Sprayed aluminum is able to withstand the effects of many dilute acid solutions (pH 3.5 and above) and the service life of the coating depends on the chemical composition of the reagents and the type of surface. Heavily diluted solutions of nitric and sulfuric acids, as well as organic salts, have a negligible effect on aluminum-coated surfaces.
Zinc of 99.9% purity is used for metallization.
Suitable for anodic protection.
Excellent resistance to mechanical impact.
The service life is proportional to the thickness of the coating (in which case no paint is used).
A thin layer of 25 micron zinc guarantees excellent protection for small parts such as bolts and nuts. Consequently, the use of zinc coating is recommended in case it is necessary to keep the price to a minimum.
Zinc coating is not resistant to almost all acids, both organic and inorganic. Zinc coating is used when the pH range is from 6 to 12.
Zinc is more resistant in hard water. It is not resistant to any water if the water temperature exceeds 240C.
Zn / Al 15
It is the optimal combination of price and anti-corrosion resistance. Zinc 85% Aluminum 15%. According to ISO 22063, for immersion in fresh water (Im3), for the marine atmosphere (C5-M), for the industrial environment (C5-I; C4), a thickness of 150 μm without any top layer is sufficient.
AL / Mg5
An aluminum alloy with 5% magnesium is a great alternative to coating with good and expensive paints. The alloy is an effective coating for offshore platforms and parts that are on deck or submerged in water. According to ISO 22063, 250 μm of this coating will last for about 50 years.
By protecting the metallized surface with paint, we will have a service life of about 50 years.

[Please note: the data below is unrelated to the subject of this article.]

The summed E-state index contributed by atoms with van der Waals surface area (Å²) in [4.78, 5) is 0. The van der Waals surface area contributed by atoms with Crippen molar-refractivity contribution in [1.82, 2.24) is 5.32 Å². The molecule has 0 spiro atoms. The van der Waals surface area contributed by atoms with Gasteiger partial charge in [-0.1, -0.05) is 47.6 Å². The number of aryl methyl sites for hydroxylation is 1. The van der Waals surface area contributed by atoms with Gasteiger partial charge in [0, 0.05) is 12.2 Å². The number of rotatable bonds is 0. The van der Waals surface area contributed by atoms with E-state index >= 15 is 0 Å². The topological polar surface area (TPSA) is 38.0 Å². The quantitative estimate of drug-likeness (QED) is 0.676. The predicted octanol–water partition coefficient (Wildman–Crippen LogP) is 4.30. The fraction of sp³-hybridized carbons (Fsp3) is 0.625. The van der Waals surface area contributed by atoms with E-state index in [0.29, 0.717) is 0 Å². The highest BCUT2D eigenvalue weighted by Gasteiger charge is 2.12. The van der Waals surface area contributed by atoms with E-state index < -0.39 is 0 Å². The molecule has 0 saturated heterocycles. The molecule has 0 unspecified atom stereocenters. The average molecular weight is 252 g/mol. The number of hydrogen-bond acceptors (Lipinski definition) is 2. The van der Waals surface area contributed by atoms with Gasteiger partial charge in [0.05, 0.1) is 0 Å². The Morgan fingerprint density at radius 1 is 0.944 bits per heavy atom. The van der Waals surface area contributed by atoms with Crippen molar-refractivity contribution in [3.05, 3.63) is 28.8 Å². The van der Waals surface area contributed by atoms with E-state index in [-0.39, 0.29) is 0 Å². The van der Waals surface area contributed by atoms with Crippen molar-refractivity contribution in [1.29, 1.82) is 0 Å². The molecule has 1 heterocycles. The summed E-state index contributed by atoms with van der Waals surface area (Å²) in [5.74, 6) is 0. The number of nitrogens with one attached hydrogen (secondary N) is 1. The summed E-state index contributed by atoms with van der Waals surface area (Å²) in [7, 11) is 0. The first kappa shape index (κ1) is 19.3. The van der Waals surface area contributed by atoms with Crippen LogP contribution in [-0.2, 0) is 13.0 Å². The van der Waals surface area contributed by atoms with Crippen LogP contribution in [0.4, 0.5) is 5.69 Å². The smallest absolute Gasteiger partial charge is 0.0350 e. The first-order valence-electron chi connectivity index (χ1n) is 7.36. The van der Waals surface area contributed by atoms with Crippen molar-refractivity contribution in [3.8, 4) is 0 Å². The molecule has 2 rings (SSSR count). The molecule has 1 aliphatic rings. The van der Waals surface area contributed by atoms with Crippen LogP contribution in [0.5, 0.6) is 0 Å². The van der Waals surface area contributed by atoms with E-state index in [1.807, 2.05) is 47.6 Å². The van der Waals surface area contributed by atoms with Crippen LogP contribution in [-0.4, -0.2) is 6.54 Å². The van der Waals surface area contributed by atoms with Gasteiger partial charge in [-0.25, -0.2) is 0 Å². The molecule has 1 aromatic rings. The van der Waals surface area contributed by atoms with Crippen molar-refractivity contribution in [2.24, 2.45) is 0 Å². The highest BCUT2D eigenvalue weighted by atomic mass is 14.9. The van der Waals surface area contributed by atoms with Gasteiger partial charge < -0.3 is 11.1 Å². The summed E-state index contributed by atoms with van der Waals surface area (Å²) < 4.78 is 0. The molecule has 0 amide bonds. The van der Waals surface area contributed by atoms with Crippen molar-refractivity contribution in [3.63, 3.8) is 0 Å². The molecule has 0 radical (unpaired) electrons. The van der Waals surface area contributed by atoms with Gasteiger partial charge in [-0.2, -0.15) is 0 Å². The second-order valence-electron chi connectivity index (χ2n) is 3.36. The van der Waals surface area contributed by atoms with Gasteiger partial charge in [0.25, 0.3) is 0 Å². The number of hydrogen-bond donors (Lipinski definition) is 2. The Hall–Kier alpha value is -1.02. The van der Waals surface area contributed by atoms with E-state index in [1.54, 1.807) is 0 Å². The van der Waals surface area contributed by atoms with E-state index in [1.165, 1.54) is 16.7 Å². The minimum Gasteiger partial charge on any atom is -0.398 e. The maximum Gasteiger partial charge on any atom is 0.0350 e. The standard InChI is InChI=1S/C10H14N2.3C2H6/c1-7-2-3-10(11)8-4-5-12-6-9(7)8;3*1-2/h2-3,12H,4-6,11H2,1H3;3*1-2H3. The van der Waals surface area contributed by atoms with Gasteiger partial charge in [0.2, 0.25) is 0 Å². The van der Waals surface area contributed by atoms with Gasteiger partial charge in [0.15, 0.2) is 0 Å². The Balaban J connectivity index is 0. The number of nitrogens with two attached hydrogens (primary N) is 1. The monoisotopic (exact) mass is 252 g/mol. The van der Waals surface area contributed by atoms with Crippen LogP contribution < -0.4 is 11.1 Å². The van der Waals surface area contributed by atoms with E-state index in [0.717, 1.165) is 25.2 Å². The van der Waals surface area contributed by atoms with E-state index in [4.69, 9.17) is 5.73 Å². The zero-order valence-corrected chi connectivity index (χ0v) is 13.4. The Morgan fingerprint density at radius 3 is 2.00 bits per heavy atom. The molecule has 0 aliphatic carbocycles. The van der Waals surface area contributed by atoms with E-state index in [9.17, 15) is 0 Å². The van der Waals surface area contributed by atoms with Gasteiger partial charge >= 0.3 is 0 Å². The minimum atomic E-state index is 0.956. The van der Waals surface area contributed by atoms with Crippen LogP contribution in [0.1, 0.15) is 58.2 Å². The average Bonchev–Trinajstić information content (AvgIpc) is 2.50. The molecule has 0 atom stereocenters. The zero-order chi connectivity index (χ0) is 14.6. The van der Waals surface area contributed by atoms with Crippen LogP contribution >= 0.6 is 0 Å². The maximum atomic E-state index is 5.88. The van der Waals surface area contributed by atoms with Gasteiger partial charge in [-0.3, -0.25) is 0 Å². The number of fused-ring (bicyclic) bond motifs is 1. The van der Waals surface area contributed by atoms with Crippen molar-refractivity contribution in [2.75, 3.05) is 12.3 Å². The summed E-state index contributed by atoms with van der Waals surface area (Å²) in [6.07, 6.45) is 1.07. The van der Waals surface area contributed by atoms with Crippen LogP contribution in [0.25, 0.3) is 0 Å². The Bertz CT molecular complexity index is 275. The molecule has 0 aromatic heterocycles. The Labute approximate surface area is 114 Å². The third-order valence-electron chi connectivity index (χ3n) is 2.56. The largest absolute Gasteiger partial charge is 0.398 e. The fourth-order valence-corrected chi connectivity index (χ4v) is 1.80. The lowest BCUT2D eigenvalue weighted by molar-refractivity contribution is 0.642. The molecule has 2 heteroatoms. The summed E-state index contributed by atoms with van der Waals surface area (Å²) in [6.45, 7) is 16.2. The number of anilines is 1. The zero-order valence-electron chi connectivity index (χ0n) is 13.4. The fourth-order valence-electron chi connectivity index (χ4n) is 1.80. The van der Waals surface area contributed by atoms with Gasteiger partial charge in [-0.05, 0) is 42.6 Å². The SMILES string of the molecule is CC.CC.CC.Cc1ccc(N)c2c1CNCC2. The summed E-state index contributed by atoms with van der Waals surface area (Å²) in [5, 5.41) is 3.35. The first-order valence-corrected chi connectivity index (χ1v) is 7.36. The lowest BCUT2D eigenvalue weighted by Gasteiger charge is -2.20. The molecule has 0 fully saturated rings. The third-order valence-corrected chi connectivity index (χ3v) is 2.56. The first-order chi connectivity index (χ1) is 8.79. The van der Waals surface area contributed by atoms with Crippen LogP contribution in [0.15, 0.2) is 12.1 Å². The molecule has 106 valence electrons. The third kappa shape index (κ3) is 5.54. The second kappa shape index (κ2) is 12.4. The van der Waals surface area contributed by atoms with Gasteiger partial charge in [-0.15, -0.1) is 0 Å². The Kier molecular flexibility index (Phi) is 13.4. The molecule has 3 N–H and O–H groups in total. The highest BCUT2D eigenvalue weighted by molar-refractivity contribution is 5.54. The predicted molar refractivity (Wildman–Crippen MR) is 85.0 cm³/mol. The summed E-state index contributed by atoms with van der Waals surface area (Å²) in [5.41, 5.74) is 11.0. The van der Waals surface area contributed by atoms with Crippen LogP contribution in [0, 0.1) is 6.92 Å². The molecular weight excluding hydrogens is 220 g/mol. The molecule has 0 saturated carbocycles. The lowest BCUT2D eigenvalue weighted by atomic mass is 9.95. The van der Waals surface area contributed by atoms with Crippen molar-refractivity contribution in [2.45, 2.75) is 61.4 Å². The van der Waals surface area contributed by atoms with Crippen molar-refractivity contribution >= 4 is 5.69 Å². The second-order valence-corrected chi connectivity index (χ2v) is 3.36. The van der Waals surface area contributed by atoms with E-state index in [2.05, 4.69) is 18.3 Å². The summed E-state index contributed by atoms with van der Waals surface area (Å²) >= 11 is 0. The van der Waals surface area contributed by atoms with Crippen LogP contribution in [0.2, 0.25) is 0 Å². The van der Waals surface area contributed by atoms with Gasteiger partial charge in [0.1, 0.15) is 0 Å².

When using metallization above 150 μm, the coating does not require a paint topcoat because aluminum and zinc naturally form a hydroxide film that closes the pores.
It is usually recommended to paint with at least one coat to fill in the open pores. Some projects use 3-4 micron coats of 3-4 paints. Typical painting examples are:
- Offshore (offshore modules under water): 1 layer 20 microns thick;
- Offshore (offshore modules above water): 1 coat of 25 microns thick and 1 coat of paint 40 microns;
- Steel containers for storing oil products and bridges: first layer 25 microns; 2 layers of epoxy coating 100 microns; top coating 50 μm acrylic polyurethane.
Used in the text:
Material from the UK Corrosion Institute in the UK.
- Corrosion resistant metal coatings.
- Corrosion protection in oil and gas installations and thermal spraying methods.
- Effective anti-corrosion protection of tanks using chemically active substances.
Standards to be followed when using the metallization process.
LST EN 22063 Metallic and other inorganic coatings – Zinc, aluminum and their alloys; The same – ISO 22063.
LST 5493 Protective coatings for iron and steel structures. Manufacture, transport, storage and installation.
DIN 8566 parts 1 and 2 on thermal spraying.
ISO 1463 Metallic and metal oxide coatings – Measurement of coating thickness – Microscopic method.
ISO 2064 Metallic and other inorganic coatings – Definitions and symbols.
ISO 2176 Non – magnetic coatings on magnetic surfaces – Measurement of coating thickness – Magnetic method.
ISO 4624 Paints and varnishes – Test of strength and adhesion of coatings.
ISO 8501 1-4 Preparation of steel substrates before application of paints and related products – Surface roughness characteristics – Steel substrates after abrasive cleaning.
SS 2626 Thermal Spray Equipment – Requirements and tests.